Past Events

British Art After Brexit

Call for Papers – British Art Studies Editorial Group

  • 13 May to 8 June 2021

Call for Responses

For publication in a Conversation Piece feature in Issue 20 (June 2021) of the open access journal British Art Studies.

What does it mean to correlate art and art history with “nation”? As we issue this call for responses, which has been written by the BAS editorial team, the full impact and effects of the United Kingdom’s withdrawal from the European Union are just beginning to manifest. In this feature, we are interested in the art-historical, historiographic, curatorial, political, legal, creative, and other aspects of how Brexit impacts on art making and the study of art history in relation to Britain. In light of Brexit and its attendant nationalist politics, we also envisage this Conversation Piece to be part of an ongoing dialogue about what it means to conceptualise a national art history, which in Britain’s case encompasses its pre-colonial and colonial pasts and neoliberal global presents.

The idea of “British art” has always been problematic. This has been highlighted in particular by art and architectural historians who work with material created before the concepts of “Britain” and “British” existed as commonly used signifiers of national identity, or implied meanings not carried by those terms today. Within art history, and the humanities more broadly, the rationale for using “nation” as an organisational category has long been scrutinised and discussed.[1] In 1994, in Welcome to the Jungle: New Positions in Black Cultural Studies, Kobena Mercer asked “Why the need for nation?”, underlining the critical energy that such questions brought to the activities of Black British artists and their ability to focus attention on undermining racist and fascist constructions of nationhood.[2] In curatorial practice and exhibition making, the category of the nation appears to have been re-energised as a place of geopolitical critique—emerging more as a testing ground for questioning, than as a descriptive, juridical, or bureaucratic term.[3] These efforts issue a challenge to redefine the relationship of art and its histories to nationhood from both within and beyond Britain. As Catherine Grant and Dorothy Price wrote in their “Decolonizing Art History” feature for Art History (2020), “the backdrop of Brexit cannot be ignored, along with the impact of austerity and precarity in the university and museum sectors, and the rise of nationalism and xenophobia in response to both economic and political migration. There is a sense of instability in the political landscape, and conversations are often harder to hear than accusations, condemnation or dismissal”.[4]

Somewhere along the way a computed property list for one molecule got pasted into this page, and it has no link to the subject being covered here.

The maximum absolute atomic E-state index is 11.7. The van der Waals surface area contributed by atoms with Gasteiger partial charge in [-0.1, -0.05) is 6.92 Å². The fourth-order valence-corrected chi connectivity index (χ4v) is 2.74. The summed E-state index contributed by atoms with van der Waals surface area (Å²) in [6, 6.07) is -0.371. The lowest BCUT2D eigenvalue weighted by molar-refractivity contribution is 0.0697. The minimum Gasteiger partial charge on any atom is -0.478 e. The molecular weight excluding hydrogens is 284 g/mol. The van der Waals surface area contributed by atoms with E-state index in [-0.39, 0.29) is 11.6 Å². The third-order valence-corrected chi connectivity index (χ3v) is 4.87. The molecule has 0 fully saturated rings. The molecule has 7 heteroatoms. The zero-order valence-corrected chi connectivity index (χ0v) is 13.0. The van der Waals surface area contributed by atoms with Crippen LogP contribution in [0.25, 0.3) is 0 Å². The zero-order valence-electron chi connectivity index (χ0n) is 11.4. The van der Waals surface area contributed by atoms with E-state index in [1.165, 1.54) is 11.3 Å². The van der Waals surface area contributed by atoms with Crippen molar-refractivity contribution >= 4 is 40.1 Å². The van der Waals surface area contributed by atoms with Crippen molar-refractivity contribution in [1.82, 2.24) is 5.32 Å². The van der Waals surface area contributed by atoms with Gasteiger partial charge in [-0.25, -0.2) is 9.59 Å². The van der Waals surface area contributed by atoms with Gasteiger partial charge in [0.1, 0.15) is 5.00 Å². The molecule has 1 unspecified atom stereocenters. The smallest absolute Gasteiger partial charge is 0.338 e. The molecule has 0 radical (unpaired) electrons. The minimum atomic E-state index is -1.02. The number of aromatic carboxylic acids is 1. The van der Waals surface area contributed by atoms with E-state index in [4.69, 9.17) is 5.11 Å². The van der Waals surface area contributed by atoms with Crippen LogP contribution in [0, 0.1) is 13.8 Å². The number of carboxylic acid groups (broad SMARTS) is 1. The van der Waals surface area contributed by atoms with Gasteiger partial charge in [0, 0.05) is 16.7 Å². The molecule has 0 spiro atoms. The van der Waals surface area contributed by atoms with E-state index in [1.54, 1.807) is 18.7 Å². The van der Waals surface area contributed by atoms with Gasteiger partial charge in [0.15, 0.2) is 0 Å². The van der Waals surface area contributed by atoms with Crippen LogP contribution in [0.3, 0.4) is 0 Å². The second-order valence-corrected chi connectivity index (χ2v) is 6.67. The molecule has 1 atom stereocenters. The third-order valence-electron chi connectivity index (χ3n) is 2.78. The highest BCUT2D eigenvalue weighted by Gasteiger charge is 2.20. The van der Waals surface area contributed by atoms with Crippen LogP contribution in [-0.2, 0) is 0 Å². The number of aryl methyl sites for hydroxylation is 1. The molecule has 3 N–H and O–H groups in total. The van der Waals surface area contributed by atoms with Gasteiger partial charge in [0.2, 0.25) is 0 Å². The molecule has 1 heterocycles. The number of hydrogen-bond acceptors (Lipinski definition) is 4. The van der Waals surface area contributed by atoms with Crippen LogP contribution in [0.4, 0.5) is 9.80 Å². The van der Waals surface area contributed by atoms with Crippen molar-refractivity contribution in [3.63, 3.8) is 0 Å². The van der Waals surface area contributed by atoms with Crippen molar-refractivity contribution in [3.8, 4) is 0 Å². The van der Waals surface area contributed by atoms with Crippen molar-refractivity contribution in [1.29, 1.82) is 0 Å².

We are “in” rather than “after” Brexit. Behind the theatre of the UK’s withdrawal from the European Union, many important mechanisms of collaboration in the arts have been, or are in the process of being, dismantled. Though much remains uncertain, immediate realities include the loss of around £40 million of EU arts funding a year, the UK’s withdrawal from the Erasmus scheme, and more complicated restrictions on moving, working, buying, and selling, between the UK and EU member states.[5] If the UK becomes an expensive and prohibitive place to study, if access to EU research funding is not replaced, and if cultural institutions begin to see cross-Channel collaboration as a risk not worth taking, will logistical borders necessarily be replicated in the future content and conceptual framing of how we understand art in Britain?